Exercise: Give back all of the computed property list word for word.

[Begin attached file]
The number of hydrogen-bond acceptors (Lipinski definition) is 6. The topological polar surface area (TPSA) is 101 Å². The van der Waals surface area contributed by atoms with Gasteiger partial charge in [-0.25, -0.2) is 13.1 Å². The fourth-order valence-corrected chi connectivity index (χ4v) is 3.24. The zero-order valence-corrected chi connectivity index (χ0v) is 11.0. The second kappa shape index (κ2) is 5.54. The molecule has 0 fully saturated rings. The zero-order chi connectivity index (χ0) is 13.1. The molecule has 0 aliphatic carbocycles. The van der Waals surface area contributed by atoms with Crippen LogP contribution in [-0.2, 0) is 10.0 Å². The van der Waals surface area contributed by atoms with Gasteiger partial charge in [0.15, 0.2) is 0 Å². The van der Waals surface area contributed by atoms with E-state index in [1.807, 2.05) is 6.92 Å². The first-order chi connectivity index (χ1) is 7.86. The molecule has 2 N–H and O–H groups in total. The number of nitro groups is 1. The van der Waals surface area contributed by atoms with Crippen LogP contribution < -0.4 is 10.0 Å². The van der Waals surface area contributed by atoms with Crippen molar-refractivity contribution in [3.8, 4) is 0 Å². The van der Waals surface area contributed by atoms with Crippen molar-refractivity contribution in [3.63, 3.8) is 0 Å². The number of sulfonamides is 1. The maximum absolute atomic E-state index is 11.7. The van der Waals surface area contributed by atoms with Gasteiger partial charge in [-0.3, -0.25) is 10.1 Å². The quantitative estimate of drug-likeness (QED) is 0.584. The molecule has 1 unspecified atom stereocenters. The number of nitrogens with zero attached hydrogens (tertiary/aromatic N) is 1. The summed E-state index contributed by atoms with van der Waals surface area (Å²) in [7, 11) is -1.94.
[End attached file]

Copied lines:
The number of hydrogen-bond acceptors (Lipinski definition) is 6. The topological polar surface area (TPSA) is 101 Å². The van der Waals surface area contributed by atoms with Gasteiger partial charge in [-0.25, -0.2) is 13.1 Å². The fourth-order valence-corrected chi connectivity index (χ4v) is 3.24. The zero-order valence-corrected chi connectivity index (χ0v) is 11.0. The second kappa shape index (κ2) is 5.54. The molecule has 0 fully saturated rings. The zero-order chi connectivity index (χ0) is 13.1. The molecule has 0 aliphatic carbocycles. The van der Waals surface area contributed by atoms with Crippen LogP contribution in [-0.2, 0) is 10.0 Å². The van der Waals surface area contributed by atoms with Gasteiger partial charge in [0.15, 0.2) is 0 Å². The van der Waals surface area contributed by atoms with E-state index in [1.807, 2.05) is 6.92 Å². The first-order chi connectivity index (χ1) is 7.86. The molecule has 2 N–H and O–H groups in total. The number of nitro groups is 1. The van der Waals surface area contributed by atoms with Crippen LogP contribution < -0.4 is 10.0 Å². The van der Waals surface area contributed by atoms with Crippen molar-refractivity contribution in [3.8, 4) is 0 Å². The van der Waals surface area contributed by atoms with Crippen molar-refractivity contribution in [3.63, 3.8) is 0 Å². The number of sulfonamides is 1. The maximum absolute atomic E-state index is 11.7. The van der Waals surface area contributed by atoms with Gasteiger partial charge in [-0.3, -0.25) is 10.1 Å². The quantitative estimate of drug-likeness (QED) is 0.584. The molecule has 1 unspecified atom stereocenters. The number of nitrogens with zero attached hydrogens (tertiary/aromatic N) is 1. The summed E-state index contributed by atoms with van der Waals surface area (Å²) in [7, 11) is -1.94.